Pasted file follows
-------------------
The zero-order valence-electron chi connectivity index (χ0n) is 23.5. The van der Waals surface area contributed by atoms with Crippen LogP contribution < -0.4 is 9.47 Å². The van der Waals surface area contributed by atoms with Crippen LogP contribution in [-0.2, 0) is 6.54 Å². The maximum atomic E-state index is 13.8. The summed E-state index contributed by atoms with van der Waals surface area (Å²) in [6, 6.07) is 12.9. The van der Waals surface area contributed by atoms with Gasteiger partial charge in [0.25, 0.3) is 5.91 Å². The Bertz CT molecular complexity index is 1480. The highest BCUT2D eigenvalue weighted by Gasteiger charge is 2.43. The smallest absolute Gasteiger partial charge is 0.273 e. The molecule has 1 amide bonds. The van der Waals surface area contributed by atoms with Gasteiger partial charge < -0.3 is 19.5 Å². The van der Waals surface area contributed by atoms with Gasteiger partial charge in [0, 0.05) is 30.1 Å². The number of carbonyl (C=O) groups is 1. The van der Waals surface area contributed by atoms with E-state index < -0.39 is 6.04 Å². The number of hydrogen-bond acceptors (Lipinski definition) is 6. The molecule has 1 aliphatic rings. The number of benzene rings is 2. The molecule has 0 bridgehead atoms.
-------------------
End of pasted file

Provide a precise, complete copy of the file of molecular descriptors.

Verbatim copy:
The zero-order valence-electron chi connectivity index (χ0n) is 23.5. The van der Waals surface area contributed by atoms with Crippen LogP contribution < -0.4 is 9.47 Å². The van der Waals surface area contributed by atoms with Crippen LogP contribution in [-0.2, 0) is 6.54 Å². The maximum atomic E-state index is 13.8. The summed E-state index contributed by atoms with van der Waals surface area (Å²) in [6, 6.07) is 12.9. The van der Waals surface area contributed by atoms with Gasteiger partial charge in [0.25, 0.3) is 5.91 Å². The Bertz CT molecular complexity index is 1480. The highest BCUT2D eigenvalue weighted by Gasteiger charge is 2.43. The smallest absolute Gasteiger partial charge is 0.273 e. The molecule has 1 amide bonds. The van der Waals surface area contributed by atoms with Gasteiger partial charge < -0.3 is 19.5 Å². The van der Waals surface area contributed by atoms with Gasteiger partial charge in [0, 0.05) is 30.1 Å². The number of carbonyl (C=O) groups is 1. The van der Waals surface area contributed by atoms with E-state index < -0.39 is 6.04 Å². The number of hydrogen-bond acceptors (Lipinski definition) is 6. The molecule has 1 aliphatic rings. The number of benzene rings is 2. The molecule has 0 bridgehead atoms.